E-inking a deal: Ghosts of U.S. TV makers past would find it amusing. Sony produced the world’s first e-ink device for reading books, some six years ago. While Sony is still in the e-ink reader game, U.S. giant Amazon now leads the global market. Amazon is set to land a second blow against Sony in the form of its much-anticipated Kindle DX.

Already released in the United States, Amazon is putting out a global version of the DX and its 9.7-inch e-ink screen on Jan. 19. The release follows the arrival last year of an international version of the 6-inch version of Amazon’s popular U.S.-based book-reader, the Kindle. Although the DX must be ordered from Amazon in the U.S. and delivered from there it will be usable in Japan, allowing wireless downloading of electronic books over 3G networks, reputedly in 60 seconds. Amazon claims a library of some 400,000 books for its various species of Kindle, but just how small a fraction of those are in Japanese is unclear.

Apart from more expansive screen real estate, the DX also boasts larger storage capacity with its 3.3 gigabytes of memory sufficient for up to 3,500 books. The extra memory is important, as there is no provision for augmenting it with flash memory cards. The all-important screen is 1200 × 824 pixels at a resolution of 150 ppi with a 16-level grey scale. The unit measures 264 × 183 × 9.7 mm and weighs a not-featherweight 540 grams. Despite the extra size compared to the regular Kindle the DX has a smaller keyboard, with the separate number keys ditched in favor of sharing duty with the QWERTY keys. The keyboard is useful for bookmarking and dictionary abilities. The format choice is reasonable but the PDF rendering precludes zooming and the increasingly popular and widespread ePub format is not supported.

The Kindle DX will set you back $459, a bit over ¥40,000 at current exchange rates. This is not much more than Sony’s groundbreaking Librie e-book reader cost some six years ago, indicating that while such devices have improved in size and ability, prices have not undergone a similar change. At that price the Kindle DX remains just for serious book readers, particularly as its ability to surf the Internet is limited as it doesn’t do color or video. Those into magazines and/or newspapers can also use the DX, but only if their favorites are suited to it. In fact that is one of two key questions for a prospective buyer: Is there enough content available to justify the purchase? Only personal research will answer that query. A similarly individualistic approach is needed for the other question — does an e-ink screen suit you? These screens are not common enough in Japan and prospective customers may have to rely on Internet research. The basic story is these screens replicate paper to an extent, they are easier on the eyes than regular screens and can be read in daylight.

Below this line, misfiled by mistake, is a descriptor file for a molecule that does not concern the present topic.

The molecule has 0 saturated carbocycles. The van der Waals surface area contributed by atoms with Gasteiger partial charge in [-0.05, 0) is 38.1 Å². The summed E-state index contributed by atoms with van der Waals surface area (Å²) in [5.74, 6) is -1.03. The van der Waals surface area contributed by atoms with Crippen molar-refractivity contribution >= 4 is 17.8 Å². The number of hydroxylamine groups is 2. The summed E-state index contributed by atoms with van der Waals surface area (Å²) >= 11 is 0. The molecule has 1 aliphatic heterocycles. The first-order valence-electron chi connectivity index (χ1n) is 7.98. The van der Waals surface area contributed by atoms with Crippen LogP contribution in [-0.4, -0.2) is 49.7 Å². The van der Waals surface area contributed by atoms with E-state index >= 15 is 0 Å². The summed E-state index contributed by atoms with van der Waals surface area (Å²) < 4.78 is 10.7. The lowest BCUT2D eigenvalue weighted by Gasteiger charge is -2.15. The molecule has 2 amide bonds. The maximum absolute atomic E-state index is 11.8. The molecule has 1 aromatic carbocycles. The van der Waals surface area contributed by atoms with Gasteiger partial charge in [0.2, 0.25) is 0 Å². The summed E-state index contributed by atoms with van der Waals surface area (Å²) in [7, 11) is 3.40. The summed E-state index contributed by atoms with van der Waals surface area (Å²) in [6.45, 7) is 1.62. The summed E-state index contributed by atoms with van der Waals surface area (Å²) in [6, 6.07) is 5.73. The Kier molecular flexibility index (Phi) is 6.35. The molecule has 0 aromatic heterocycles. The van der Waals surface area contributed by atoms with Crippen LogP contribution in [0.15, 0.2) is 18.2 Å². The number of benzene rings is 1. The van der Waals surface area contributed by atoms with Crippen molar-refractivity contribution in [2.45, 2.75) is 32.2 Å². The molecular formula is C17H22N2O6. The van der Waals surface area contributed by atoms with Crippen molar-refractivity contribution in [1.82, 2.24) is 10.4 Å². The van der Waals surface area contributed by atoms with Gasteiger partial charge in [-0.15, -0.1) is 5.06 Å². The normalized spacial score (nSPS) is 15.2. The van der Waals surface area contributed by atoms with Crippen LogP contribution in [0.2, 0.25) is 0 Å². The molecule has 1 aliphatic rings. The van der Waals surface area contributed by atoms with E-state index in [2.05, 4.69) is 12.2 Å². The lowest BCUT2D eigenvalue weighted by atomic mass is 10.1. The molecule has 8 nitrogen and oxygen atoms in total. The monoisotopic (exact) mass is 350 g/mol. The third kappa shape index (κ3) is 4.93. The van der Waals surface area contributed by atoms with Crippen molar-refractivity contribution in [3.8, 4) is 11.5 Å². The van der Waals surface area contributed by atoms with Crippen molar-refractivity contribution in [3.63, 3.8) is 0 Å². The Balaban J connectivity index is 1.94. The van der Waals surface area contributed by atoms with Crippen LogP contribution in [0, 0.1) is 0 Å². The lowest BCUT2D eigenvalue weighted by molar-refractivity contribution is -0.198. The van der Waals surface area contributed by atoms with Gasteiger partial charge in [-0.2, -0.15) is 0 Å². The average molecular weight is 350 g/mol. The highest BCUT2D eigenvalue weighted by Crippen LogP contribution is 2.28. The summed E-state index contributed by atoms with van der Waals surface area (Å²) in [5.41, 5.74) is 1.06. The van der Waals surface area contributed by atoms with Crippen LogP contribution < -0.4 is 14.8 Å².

If you can find enough reasons to read electronically and like e-ink, then the Kindle DX is a good choice. Be aware, though, that the e-ink market is young and rapidly evolving. Better devices are coming on the market all the time with color e-ink devices, and perhaps even video, on the way in the next year or so. www.amazon.com/Kindle-Wireless-Reading-Display-Generation/dp/B0015TG12Q/ ref=kinww-ddp

Lifeline for mini DV: Not so many years ago mini DV cassettes were a popular method of recording digital video footage. Now, flash-memory cards and hard disks built into camcorders rule. The problem is that the cassettes were only ever intended as temporary storage, so if you have footage on such tapes and haven’t transferred it to DVDs or something else contemporary, your time is running out. JVC has produced a solution with the SR-DMV700.

The all-in-one device can record, play and transfer a wide range of media. In particular it can use mini-DV tapes and DVDs. The idea is you insert a cassette and copy the footage on it either to the device’s included 250-gigabyte memory or a DVD for more portable storage. The SR-DMV700 can also be used to play video off the cassette on to any connected TV set. DVDs can be used the same way.

The JVC all-rounder is not built for displaying it under the TV set, its poor looks preclude leaving it in public when not in use. It beauty is in its versatility as it can record to or play from DVD-R, DVD-RW, DVD-RAM DVD+R types of DVD and play only from DVD+RW, CDDA, VCD, CD-R/RW (JPEG, MP3, WMA) type disks. It also offers a selection of recording options, naturally offering more capacity at lower quality settings. The hard disk can take about 18 hours of video from DV tapes at maximum quality, or up to nearly 500 hours at the bottom-drawer level. The device also comes with an impressive range of connection options, although JVC does skimp a tad on the included cables. Considering it sells for ¥208,000, you would think the company could have thrown some more in the box.

The price is the biggest drawback of an otherwise impressive bit of kit. If you have a decent library of video footage to preserve, particularly on mini DV cassettes, the extra expense might be justified. This is especially so as decent options are scarce. www.jvc-victor.co.jp/press/2007/sr-dvm700.html

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